Bombings In Thailand On The Heels Of Controversial Constitutional Referendum

Investigators work at the scene of an explosion in the resort town of Hua Hin, 240 kilometers (150 miles) south of Bangkok, Thailand on Friday. The blast followed a series of two explosions in Hua Hin Thursday evening that left one person dead and a number injured.
Investigators work at the scene of an explosion in the resort town of Hua Hin, 240 kilometers (150 miles) south of Bangkok, Thailand on Friday. The blast followed a series of two explosions in Hua Hin Thursday evening that left one person dead and a number injured. Jerry Harmer / AP Photo
Investigators work at the scene of an explosion in the resort town of Hua Hin, 240 kilometers (150 miles) south of Bangkok, Thailand on Friday. The blast followed a series of two explosions in Hua Hin Thursday evening that left one person dead and a number injured.
Investigators work at the scene of an explosion in the resort town of Hua Hin, 240 kilometers (150 miles) south of Bangkok, Thailand on Friday. The blast followed a series of two explosions in Hua Hin Thursday evening that left one person dead and a number injured. Jerry Harmer / AP Photo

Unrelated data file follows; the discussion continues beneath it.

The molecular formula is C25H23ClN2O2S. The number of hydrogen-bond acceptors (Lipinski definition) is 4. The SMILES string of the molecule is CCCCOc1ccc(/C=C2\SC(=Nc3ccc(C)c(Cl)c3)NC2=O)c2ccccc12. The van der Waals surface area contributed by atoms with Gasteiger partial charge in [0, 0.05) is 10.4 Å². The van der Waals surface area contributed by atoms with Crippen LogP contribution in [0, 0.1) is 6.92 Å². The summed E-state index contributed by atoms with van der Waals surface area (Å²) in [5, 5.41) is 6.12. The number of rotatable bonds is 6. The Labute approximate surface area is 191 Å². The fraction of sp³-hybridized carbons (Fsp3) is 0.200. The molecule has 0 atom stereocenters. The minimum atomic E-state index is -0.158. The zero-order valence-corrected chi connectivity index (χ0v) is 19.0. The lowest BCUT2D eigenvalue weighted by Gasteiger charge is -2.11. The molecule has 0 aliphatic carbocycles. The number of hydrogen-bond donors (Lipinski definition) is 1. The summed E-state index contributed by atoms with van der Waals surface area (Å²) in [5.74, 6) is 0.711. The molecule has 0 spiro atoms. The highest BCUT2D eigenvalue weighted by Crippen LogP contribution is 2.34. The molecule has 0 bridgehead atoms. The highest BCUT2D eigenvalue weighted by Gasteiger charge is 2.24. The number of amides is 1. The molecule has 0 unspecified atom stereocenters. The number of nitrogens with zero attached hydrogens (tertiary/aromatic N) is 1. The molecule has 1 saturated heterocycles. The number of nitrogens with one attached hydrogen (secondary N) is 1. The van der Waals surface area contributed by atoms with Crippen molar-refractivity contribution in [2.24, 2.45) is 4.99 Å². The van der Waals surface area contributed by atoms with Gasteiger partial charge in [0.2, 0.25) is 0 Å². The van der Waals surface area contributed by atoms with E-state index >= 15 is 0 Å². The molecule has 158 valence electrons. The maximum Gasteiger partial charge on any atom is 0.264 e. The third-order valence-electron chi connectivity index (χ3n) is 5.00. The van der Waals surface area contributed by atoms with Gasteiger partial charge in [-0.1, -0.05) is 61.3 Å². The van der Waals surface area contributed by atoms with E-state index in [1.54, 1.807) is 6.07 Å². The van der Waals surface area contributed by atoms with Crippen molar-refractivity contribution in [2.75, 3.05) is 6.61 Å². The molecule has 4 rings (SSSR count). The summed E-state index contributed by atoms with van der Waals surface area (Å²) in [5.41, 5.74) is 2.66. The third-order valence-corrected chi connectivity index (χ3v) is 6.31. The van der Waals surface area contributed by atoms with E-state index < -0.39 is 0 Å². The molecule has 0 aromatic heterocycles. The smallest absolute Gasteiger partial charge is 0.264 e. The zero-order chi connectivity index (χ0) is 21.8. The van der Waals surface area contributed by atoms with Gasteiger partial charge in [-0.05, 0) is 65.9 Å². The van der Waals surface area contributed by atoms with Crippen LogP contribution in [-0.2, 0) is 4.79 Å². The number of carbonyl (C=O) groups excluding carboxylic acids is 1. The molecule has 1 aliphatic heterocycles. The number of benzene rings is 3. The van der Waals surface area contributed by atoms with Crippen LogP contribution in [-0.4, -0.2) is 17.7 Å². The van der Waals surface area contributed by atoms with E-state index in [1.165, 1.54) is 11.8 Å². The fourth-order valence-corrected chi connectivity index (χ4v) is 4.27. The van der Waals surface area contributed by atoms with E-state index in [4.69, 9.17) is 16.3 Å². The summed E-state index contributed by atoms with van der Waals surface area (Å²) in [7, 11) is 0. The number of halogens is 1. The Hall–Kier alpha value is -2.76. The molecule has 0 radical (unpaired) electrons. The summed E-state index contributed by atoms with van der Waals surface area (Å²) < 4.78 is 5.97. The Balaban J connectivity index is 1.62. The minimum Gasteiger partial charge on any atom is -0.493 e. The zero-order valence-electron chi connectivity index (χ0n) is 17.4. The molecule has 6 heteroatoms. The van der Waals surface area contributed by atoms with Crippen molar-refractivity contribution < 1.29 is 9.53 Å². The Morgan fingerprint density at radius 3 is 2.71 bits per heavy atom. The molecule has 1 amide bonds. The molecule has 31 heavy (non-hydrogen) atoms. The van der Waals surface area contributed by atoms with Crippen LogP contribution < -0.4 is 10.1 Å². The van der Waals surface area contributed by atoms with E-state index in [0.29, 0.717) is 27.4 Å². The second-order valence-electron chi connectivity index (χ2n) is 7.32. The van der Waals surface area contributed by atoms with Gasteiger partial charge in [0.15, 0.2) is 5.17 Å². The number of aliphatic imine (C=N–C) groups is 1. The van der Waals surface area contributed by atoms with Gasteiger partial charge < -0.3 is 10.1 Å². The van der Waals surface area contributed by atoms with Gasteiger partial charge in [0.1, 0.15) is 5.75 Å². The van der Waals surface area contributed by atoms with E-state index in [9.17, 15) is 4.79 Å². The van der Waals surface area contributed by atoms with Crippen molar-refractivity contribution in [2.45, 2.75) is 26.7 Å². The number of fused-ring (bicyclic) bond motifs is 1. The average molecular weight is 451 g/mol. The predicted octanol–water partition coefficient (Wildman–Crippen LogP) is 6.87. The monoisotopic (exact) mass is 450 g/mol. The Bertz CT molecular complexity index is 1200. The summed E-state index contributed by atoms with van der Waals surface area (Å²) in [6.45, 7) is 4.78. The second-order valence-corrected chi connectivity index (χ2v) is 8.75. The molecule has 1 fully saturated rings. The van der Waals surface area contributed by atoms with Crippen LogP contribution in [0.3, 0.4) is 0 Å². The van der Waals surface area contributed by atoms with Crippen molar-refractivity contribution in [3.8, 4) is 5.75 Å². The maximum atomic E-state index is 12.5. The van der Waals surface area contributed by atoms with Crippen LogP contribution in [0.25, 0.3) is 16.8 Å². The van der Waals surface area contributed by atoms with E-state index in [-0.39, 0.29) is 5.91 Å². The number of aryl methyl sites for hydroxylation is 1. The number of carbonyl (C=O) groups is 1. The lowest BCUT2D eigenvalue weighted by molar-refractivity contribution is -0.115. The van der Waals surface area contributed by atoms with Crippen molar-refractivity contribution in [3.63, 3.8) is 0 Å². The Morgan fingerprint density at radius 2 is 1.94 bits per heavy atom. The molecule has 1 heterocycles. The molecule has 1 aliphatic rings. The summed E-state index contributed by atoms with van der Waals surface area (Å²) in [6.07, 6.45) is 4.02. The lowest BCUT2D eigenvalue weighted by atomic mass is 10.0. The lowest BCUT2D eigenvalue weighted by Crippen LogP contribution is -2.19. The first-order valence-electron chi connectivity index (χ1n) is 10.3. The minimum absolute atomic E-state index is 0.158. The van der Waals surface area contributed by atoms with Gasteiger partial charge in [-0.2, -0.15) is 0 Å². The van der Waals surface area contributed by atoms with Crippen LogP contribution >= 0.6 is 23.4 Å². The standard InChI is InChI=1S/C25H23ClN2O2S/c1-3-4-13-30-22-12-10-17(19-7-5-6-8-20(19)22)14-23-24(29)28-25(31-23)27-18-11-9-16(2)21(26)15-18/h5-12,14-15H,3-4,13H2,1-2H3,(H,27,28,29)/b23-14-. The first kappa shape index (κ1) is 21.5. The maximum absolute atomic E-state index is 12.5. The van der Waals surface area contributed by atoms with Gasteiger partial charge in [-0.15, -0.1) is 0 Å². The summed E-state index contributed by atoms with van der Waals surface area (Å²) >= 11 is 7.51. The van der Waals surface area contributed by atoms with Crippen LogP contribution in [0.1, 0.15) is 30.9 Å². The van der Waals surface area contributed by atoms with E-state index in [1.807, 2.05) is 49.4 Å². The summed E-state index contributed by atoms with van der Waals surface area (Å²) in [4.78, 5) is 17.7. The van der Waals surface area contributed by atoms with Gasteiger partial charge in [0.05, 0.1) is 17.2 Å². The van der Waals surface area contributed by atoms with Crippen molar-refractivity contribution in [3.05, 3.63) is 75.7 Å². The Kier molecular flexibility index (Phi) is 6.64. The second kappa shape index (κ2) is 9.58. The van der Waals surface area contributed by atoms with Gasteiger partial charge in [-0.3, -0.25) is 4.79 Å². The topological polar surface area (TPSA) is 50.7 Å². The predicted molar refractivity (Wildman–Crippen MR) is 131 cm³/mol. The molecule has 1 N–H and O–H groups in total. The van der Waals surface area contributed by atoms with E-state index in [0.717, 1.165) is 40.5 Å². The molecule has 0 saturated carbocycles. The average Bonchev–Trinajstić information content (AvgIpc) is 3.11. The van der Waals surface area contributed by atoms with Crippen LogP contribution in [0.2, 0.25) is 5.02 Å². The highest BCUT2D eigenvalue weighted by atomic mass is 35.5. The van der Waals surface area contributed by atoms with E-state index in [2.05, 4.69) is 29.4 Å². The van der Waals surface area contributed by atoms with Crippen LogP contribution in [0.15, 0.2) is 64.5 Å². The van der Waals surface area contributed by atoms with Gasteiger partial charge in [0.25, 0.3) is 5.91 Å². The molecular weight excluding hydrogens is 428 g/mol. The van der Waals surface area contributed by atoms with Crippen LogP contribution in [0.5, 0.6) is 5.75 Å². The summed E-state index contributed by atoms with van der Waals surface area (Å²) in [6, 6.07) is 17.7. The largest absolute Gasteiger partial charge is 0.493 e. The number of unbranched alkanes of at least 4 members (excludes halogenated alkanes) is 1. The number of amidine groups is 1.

Bombings In Thailand On The Heels Of Controversial Constitutional Referendum

A string of coordinated bombings rocked Thailand today, only days after the country voted for a military-written draft constitution.

While no one has taken responsibility for the blasts, some suspect Malay insurgents and others blame supporters of former Prime Minister Thaksin Chinnawat. Chinnawat’s populist party was ousted in a 2014 military coup, and his supporters have resisted changes in the constitution.

The new constitution, which was officially supported by 61.45% of Thais, gives the military authority to appoint senators and dictate elections for Prime Minister.

But Paul Chambers, Director of Research at the Institute of Southeast Asian Affairs at Chiang Mai University, says that inconsistencies in the vote could challenge the legitimacy of the new constitution. Prof. Chambers joins us to talk about the Thai referendum, the military and possible connections to today’s attacks.